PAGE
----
DeFi DAOs. MakerDAO was the first DeFi DAO created in 2017 as a core layer and a management center for the first algorithmic dollar-pegged stablecoin DAI. On a side note, it was also the first investment of the famous VC firm Andreessen Horowitz’ crypto fund, who bought 6% of MKR tokens back in 2018 for $15 million. Today A16z crypto funds amount to $7.6 billion.
Since then, a multitude of DeFi DAOs have seen the day, popping up alongside DeFi protocols like Uniswap, Compound, and Solend.
Investment DAOs. Using DAO as an investment fund is probably the most obvious approach. People pool in funds to buy an expensive asset – like Constitution DAO that aimed at buying a rare copy of the American Constitution, or to make a series of investments – like Red DAO specializing in digital fashion that bought several Dolce&Gabbana NFTs, or to participate in the art movement – like Flamingo DAO that purchases NFTs of digital artists like Fewocious.
More complex forms of investment DAOs include Venture DAOs that buy tokenized stakes in crypto startups, like MetaCartel DAO.
Charity DAOs. DAOs can also be used to raise funds for charity, like Ukraine DAO that auctioned off a simple NFT of the Ukrainian flag for $6.75 million, sending funds to Ukraine’s official crypto wallet to help it combat the russian invasion.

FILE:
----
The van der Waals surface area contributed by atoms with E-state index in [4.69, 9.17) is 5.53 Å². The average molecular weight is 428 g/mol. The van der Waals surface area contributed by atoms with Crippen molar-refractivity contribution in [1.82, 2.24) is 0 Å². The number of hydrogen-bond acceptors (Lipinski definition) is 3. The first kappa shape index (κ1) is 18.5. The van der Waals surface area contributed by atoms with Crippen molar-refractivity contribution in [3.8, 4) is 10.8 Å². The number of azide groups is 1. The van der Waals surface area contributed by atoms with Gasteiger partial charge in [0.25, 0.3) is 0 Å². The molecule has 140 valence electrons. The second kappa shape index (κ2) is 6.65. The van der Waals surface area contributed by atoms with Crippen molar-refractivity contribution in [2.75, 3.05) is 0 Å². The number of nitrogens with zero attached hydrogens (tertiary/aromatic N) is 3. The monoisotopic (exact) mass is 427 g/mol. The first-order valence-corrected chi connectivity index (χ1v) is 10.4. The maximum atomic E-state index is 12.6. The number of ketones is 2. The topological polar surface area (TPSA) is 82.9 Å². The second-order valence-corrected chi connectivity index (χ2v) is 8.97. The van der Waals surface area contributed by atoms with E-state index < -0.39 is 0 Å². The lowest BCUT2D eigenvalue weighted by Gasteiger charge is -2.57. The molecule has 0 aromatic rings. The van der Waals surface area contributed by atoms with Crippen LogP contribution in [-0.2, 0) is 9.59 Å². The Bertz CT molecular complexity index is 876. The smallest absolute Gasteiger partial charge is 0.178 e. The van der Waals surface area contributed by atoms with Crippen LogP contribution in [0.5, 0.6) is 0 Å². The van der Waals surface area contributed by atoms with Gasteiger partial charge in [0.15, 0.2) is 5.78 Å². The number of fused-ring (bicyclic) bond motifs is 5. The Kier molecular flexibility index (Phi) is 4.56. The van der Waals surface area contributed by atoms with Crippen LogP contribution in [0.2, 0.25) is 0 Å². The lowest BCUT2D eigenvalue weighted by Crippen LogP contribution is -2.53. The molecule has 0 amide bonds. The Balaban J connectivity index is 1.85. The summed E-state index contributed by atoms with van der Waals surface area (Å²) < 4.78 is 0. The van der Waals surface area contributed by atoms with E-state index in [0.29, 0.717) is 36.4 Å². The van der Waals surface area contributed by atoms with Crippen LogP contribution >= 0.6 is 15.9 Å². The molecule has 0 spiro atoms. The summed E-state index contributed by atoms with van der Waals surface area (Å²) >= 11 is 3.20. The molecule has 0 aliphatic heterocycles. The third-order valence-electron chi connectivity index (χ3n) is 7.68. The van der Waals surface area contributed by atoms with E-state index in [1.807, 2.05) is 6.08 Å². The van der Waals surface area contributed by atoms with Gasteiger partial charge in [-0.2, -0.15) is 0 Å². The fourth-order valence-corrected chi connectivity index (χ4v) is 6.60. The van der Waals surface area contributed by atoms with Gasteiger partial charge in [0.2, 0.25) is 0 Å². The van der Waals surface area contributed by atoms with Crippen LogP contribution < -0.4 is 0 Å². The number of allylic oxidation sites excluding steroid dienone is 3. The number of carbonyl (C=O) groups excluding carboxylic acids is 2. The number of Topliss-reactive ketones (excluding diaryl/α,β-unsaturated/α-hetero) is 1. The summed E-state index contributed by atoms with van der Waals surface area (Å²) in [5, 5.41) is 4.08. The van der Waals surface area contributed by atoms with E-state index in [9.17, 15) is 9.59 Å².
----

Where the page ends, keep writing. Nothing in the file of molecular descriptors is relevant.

Media DAOs. The impact is not always measured in money, at least not immediately. Some DAOs, like the Bankless DAO, gather a community of crypto enthusiasts, writers and educators who produce quality content and get BANK tokens in return.
Ecosystem DAOs. In traditional companies, business development is decided upon by the board of directors. In the web3 space it can be outsourced to the community, where token holders can vote on supporting companies and protocols enriching their ecosystem. For example, Aave Grants DAO can decide on giving grants to developers who submit meaningful proposals on improving Aave protocol, and ApeCoin DAO can vote on the distribution of its Ecosystem Fund, created to support new projects involving BAYC NFTs and the upcoming Otherside metaverse.
It’s not all rose, of course.
In its newest report released this week Chainalysis analyzed the distribution of ten major DAOs’ governance tokens and found that less than 1% of all holders have 90% of voting power.